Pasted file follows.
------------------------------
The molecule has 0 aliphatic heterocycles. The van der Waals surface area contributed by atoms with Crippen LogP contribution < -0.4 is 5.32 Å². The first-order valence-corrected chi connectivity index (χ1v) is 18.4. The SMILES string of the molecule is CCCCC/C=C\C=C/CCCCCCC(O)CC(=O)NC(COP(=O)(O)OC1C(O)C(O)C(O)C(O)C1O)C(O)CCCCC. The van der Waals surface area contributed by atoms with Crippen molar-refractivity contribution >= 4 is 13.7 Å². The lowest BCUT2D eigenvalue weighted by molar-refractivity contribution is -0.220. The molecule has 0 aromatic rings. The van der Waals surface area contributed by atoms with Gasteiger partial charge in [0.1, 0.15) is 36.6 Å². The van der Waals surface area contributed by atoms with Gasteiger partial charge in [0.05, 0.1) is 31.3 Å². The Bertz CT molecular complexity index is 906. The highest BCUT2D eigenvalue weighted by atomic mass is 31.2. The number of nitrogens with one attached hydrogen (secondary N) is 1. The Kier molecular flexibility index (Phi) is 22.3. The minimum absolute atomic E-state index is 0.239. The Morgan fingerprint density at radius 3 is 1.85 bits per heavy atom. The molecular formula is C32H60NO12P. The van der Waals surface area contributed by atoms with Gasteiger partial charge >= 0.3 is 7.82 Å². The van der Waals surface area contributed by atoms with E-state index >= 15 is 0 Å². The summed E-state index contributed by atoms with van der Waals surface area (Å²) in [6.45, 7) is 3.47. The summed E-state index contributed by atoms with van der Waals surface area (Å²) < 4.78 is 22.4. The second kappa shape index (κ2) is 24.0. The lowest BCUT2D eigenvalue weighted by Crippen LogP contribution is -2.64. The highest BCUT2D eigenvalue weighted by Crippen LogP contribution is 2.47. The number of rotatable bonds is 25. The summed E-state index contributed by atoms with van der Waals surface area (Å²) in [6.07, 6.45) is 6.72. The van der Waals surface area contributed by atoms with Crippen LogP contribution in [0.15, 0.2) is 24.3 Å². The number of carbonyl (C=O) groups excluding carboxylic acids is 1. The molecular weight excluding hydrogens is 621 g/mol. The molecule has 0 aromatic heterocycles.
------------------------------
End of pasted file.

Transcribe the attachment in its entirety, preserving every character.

The molecule has 0 aliphatic heterocycles. The van der Waals surface area contributed by atoms with Crippen LogP contribution < -0.4 is 5.32 Å². The first-order valence-corrected chi connectivity index (χ1v) is 18.4. The SMILES string of the molecule is CCCCC/C=C\C=C/CCCCCCC(O)CC(=O)NC(COP(=O)(O)OC1C(O)C(O)C(O)C(O)C1O)C(O)CCCCC. The van der Waals surface area contributed by atoms with Crippen molar-refractivity contribution >= 4 is 13.7 Å². The lowest BCUT2D eigenvalue weighted by molar-refractivity contribution is -0.220. The molecule has 0 aromatic rings. The van der Waals surface area contributed by atoms with Gasteiger partial charge in [0.1, 0.15) is 36.6 Å². The van der Waals surface area contributed by atoms with Gasteiger partial charge in [0.05, 0.1) is 31.3 Å². The Bertz CT molecular complexity index is 906. The highest BCUT2D eigenvalue weighted by atomic mass is 31.2. The number of nitrogens with one attached hydrogen (secondary N) is 1. The Kier molecular flexibility index (Phi) is 22.3. The minimum absolute atomic E-state index is 0.239. The Morgan fingerprint density at radius 3 is 1.85 bits per heavy atom. The molecular formula is C32H60NO12P. The van der Waals surface area contributed by atoms with Gasteiger partial charge >= 0.3 is 7.82 Å². The van der Waals surface area contributed by atoms with E-state index >= 15 is 0 Å². The summed E-state index contributed by atoms with van der Waals surface area (Å²) in [6.45, 7) is 3.47. The summed E-state index contributed by atoms with van der Waals surface area (Å²) < 4.78 is 22.4. The second kappa shape index (κ2) is 24.0. The lowest BCUT2D eigenvalue weighted by Crippen LogP contribution is -2.64. The highest BCUT2D eigenvalue weighted by Crippen LogP contribution is 2.47. The number of rotatable bonds is 25. The summed E-state index contributed by atoms with van der Waals surface area (Å²) in [6.07, 6.45) is 6.72. The van der Waals surface area contributed by atoms with Crippen LogP contribution in [0.15, 0.2) is 24.3 Å². The number of carbonyl (C=O) groups excluding carboxylic acids is 1. The molecular weight excluding hydrogens is 621 g/mol. The molecule has 0 aromatic heterocycles.